Key Questions to Ask Yourself.
As security, operations and guest experience managers, the reality is we’ll have to continue to adapt to the virus in real-time and over time. That means planning, re-planning, embracing new governmental requirements, responding to new outbreaks and eventually, hopefully, administering a vaccine.
But the common thread through the multitude of plans is risk reduction, a balancing act based on three elements:
- What’s the intensity of the interaction? Can I limit the number of people?
- Can I control the number of interactions? Is it possible to social distance? Am I able to enforce crowd control?
- What is my ability to mitigate? Can the cleaning protocols be modified? Is detection possible? Do I have access to testing capabilities?
Where Does this Leave Us?
Two things we know for certain: social distancing and touchless security/venue features will allow you to come back more quickly and ensure patron safety.
Specifically, for entertainment and recreation entities, here are a number of areas you can focus on as you plan your reopening, or continue to adjust over time. We’ve outlined changes based on your customer’s journey, from the time the individual approaches your venue or facility until they are inside and enjoying themselves!
Communication & Planning Prior to Arrival
Planning their Visit
One of the best ways to provide peace of mind, entice visitors to your venue and ensure they are well informed is by providing clear communication to them in advance. Use your website, create a video, use social media accounts, e-newsletters and email reminders to communicate the importance you have put on the cleanliness of the venue and the care around staff interaction with guests, as well as the considerations you ask of your guests to adhere to guidelines for the safety of all. And, don’t forget your employees. Consider implementing an employee health survey they take before arrival to work.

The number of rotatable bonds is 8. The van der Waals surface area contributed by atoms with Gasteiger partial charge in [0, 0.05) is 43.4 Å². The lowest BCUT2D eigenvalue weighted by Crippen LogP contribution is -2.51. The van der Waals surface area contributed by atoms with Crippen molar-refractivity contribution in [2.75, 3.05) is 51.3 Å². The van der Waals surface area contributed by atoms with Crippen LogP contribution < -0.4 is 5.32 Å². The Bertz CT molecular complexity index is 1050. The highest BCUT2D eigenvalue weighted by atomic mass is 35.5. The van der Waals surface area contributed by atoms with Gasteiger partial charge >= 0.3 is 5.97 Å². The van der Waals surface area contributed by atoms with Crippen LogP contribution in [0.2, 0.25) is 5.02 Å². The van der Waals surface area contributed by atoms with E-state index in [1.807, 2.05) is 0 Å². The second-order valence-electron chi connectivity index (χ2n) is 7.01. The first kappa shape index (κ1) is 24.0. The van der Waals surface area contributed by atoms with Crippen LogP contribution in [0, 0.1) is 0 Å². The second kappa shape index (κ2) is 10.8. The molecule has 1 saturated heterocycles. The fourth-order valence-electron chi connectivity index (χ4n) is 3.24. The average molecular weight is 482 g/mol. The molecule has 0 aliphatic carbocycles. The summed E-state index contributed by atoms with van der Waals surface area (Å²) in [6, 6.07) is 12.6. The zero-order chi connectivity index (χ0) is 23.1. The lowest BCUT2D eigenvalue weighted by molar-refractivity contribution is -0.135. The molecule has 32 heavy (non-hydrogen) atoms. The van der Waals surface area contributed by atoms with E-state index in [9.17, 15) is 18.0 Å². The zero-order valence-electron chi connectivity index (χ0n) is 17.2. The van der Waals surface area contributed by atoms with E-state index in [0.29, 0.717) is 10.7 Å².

Go Mobile. When possible, implement paperless ticketing utilizing an app or email to provide patrons/guests with a scannable QR code or barcode for entry. A significant reduction in the use of paper tickets will eliminate surfaces from which germs can be spread. Don’t forget, additional benefits to implementing paperless ticketing is guests will no longer forget their tickets at home or have to stand in will-call lines. And, there is less fear of stolen tickets.
Stagger Arrival Times
If possible, a great way to help avoid crowds in the parking lot, on the trams or buses to the park entrances and at the park or venue front gates is to stagger arrival times. Just like the airlines provide boarding zones, and golf courses are now staggering tee times, you could implement entrance times or zones in advance to help keep the flow moving at a steady pace instead of bottlenecking anywhere on premise.
Contactless Guest Screening at Arrival
Ensuring the safety and health of guests and staff has required a number of measures to be put in place. These include asking patrons and guests to assess the risk they have coronavirus and could infect others, screening for elevated body temperature, and screening to detect and prevent weapons from entering.
How might you institute temperature screening to mitigate risk of allowing someone with a high fever with potential contagions into your venue? Will you use handheld temperature reading devices or larger touchless ones? Who will be overseeing the thermal read-outs and making the judgement calls on whether the numbers are accurate? Do you need to hire dedicated medical staff to manage this function?